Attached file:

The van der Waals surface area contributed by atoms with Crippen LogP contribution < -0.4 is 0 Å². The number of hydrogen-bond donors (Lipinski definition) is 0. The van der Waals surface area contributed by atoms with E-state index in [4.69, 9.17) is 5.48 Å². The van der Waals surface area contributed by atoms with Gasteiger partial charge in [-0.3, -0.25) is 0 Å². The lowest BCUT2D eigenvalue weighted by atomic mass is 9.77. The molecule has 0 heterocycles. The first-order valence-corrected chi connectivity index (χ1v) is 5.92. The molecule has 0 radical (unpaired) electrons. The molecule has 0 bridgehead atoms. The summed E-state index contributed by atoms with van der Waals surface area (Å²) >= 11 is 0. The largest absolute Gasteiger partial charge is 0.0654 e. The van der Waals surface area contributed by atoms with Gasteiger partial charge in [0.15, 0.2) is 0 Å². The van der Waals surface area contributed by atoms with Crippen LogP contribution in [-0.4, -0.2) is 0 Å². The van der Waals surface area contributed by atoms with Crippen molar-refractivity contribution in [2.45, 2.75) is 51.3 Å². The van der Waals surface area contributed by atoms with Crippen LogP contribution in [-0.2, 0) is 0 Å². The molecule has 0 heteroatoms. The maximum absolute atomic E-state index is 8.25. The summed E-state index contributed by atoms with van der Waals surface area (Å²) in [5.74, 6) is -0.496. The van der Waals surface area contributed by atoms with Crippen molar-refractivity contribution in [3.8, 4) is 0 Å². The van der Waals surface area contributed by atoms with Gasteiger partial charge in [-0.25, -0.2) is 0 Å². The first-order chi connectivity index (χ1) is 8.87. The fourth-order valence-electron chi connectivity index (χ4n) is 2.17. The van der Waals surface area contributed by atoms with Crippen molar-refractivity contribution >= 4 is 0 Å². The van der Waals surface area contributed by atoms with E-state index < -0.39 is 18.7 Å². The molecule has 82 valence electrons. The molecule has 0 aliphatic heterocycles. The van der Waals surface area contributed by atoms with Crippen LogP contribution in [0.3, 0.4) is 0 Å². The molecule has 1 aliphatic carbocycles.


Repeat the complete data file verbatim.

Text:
The van der Waals surface area contributed by atoms with Crippen LogP contribution < -0.4 is 0 Å². The number of hydrogen-bond donors (Lipinski definition) is 0. The van der Waals surface area contributed by atoms with E-state index in [4.69, 9.17) is 5.48 Å². The van der Waals surface area contributed by atoms with Gasteiger partial charge in [-0.3, -0.25) is 0 Å². The lowest BCUT2D eigenvalue weighted by atomic mass is 9.77. The molecule has 0 heterocycles. The first-order valence-corrected chi connectivity index (χ1v) is 5.92. The molecule has 0 radical (unpaired) electrons. The molecule has 0 bridgehead atoms. The summed E-state index contributed by atoms with van der Waals surface area (Å²) >= 11 is 0. The largest absolute Gasteiger partial charge is 0.0654 e. The van der Waals surface area contributed by atoms with Gasteiger partial charge in [0.15, 0.2) is 0 Å². The van der Waals surface area contributed by atoms with Crippen LogP contribution in [-0.4, -0.2) is 0 Å². The van der Waals surface area contributed by atoms with Crippen molar-refractivity contribution in [2.45, 2.75) is 51.3 Å². The van der Waals surface area contributed by atoms with Crippen LogP contribution in [-0.2, 0) is 0 Å². The molecule has 0 heteroatoms. The maximum absolute atomic E-state index is 8.25. The summed E-state index contributed by atoms with van der Waals surface area (Å²) in [5.74, 6) is -0.496. The van der Waals surface area contributed by atoms with Crippen molar-refractivity contribution in [3.8, 4) is 0 Å². The van der Waals surface area contributed by atoms with Gasteiger partial charge in [-0.25, -0.2) is 0 Å². The first-order chi connectivity index (χ1) is 8.87. The fourth-order valence-electron chi connectivity index (χ4n) is 2.17. The van der Waals surface area contributed by atoms with Crippen molar-refractivity contribution >= 4 is 0 Å². The van der Waals surface area contributed by atoms with E-state index < -0.39 is 18.7 Å². The molecule has 82 valence electrons. The molecule has 0 aliphatic heterocycles. The van der Waals surface area contributed by atoms with Crippen LogP contribution in [0.3, 0.4) is 0 Å². The molecule has 1 aliphatic carbocycles.